Preparations are being made for an auto-da-fé, the public parade and burning of condemned heretics. While the people celebrate, monks drag the condemned to the woodpile. A royal procession follows, and the King addresses the populace, promising to protect them with fire and sword. Don Carlos enters with six Flemish envoys, who plead with the King for their country's freedom. Although the people and the court are sympathetic, the King, supported by the monks, orders his guards to arrest the envoys. Carlos demands that the King grant him authority to govern Flanders; the King scornfully refuses. Enraged, Carlos draws his sword against the King. The King calls for help but the guards will not attack Don Carlos. Posa realizes that actually attacking the King would be disastrous for Carlos. He steps forward and defuses the situation by taking Carlos' sword from him. Carlos, astonished, yields to his friend without resisting. Relieved and grateful, the King raises Posa to the rank of Duke. The guards arrest Carlos, the monks fire the woodpile, and as the flames start to rise, a heavenly voice can be heard promising heavenly peace to the condemned souls.
[This is Act 3 in the 1883 revision]
Dawn in King Philip's study in Madrid
Alone and suffering from insomnia, the King, in a reverie, laments that Elisabeth has never loved him, that his position means that he has to be eternally vigilant and that he will only sleep properly when he is in his tomb in the Escorial (Aria: "Elle ne m'aime pas" / "Ella giammai m'amò"). The blind, ninety-year-old Grand Inquisitor is announced and shuffles into the King's apartment. When the King asks if the Church will object to him putting his own son to death, the Inquisitor replies that the King will be in good company: God sacrificed His own son. In return for his support, the Inquisitor demands that the King have Posa killed. The King refuses at first to kill his friend, whom he admires and likes. However, the Grand Inquisitor reminds the King that the Inquisition can take down any king; he has created and destroyed other rulers before. Frightened and overwhelmed, the King begs the Grand Inquisitor to forget about the past discussion. The latter replies "Peut-être" / "Forse!" – perhaps! – and leaves. The King bitterly muses on his helplessness to oppose the Church.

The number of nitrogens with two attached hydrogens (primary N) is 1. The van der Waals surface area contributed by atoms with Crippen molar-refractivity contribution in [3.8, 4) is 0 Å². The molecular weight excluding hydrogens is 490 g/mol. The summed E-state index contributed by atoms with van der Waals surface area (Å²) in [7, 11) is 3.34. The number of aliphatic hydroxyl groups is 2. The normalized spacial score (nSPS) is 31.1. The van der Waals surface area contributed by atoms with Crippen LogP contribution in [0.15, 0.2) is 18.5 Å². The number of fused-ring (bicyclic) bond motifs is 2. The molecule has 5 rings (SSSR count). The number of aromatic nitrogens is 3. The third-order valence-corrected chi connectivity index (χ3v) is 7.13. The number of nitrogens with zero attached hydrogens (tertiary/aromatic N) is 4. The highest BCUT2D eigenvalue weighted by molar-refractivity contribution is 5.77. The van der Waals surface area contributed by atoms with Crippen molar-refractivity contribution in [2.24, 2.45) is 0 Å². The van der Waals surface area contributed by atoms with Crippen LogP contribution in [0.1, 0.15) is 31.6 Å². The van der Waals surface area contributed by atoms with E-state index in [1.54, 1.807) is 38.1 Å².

Elisabeth enters, alarmed at the apparent theft of her jewel casket. However, the King produces it and points to the portrait of Don Carlos which it contains, accusing her of adultery. She protests her innocence but, when the King threatens her, she faints. In response to his calls for help, into the chamber come Eboli and Posa. Their laments of suspicion cause the King to realize that he has been wrong to suspect his wife ("Maudit soit le soupçon infâme" / "Ah, sii maledetto, sospetto fatale"). Aside, Posa resolves to save Carlos, though it may mean his own death. Eboli feels remorse for betraying Elisabeth; the latter, recovering, expresses her despair.
[This quartet was revised by Verdi in 1883]
Elisabeth and Eboli are left together.
[Duet: "J'ai tout compris", was cut before the première]
Eboli confesses that it was she who told the King that Elisabeth and Carlos were having an affair, for revenge against Carlos for having rejected her. She also confesses that she herself has had an affair with the King. Elisabeth orders her to go into exile, or enter a convent. After Elisabeth exits, Eboli, left alone, curses her own beauty and pride, and resolves to make amends by trying to save Carlos from the Inquisition (Aria: "O don fatal" / "O don fatale").